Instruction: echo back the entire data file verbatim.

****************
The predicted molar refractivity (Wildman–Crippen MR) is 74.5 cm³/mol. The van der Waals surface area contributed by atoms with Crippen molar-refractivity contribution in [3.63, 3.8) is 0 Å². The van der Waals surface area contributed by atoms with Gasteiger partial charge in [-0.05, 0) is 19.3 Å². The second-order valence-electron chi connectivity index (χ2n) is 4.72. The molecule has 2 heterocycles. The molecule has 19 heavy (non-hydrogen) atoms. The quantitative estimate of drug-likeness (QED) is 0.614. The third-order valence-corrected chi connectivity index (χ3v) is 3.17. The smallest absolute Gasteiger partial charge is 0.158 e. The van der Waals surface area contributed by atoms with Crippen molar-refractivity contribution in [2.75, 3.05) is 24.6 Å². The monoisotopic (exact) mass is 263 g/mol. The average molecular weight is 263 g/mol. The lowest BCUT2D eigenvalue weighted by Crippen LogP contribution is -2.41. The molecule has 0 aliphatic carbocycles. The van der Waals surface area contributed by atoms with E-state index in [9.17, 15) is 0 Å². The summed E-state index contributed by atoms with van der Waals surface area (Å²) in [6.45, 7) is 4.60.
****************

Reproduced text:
The predicted molar refractivity (Wildman–Crippen MR) is 74.5 cm³/mol. The van der Waals surface area contributed by atoms with Crippen molar-refractivity contribution in [3.63, 3.8) is 0 Å². The van der Waals surface area contributed by atoms with Gasteiger partial charge in [-0.05, 0) is 19.3 Å². The second-order valence-electron chi connectivity index (χ2n) is 4.72. The molecule has 2 heterocycles. The molecule has 19 heavy (non-hydrogen) atoms. The quantitative estimate of drug-likeness (QED) is 0.614. The third-order valence-corrected chi connectivity index (χ3v) is 3.17. The smallest absolute Gasteiger partial charge is 0.158 e. The van der Waals surface area contributed by atoms with Crippen molar-refractivity contribution in [2.75, 3.05) is 24.6 Å². The monoisotopic (exact) mass is 263 g/mol. The average molecular weight is 263 g/mol. The lowest BCUT2D eigenvalue weighted by Crippen LogP contribution is -2.41. The molecule has 0 aliphatic carbocycles. The van der Waals surface area contributed by atoms with E-state index in [9.17, 15) is 0 Å². The summed E-state index contributed by atoms with van der Waals surface area (Å²) in [6.45, 7) is 4.60.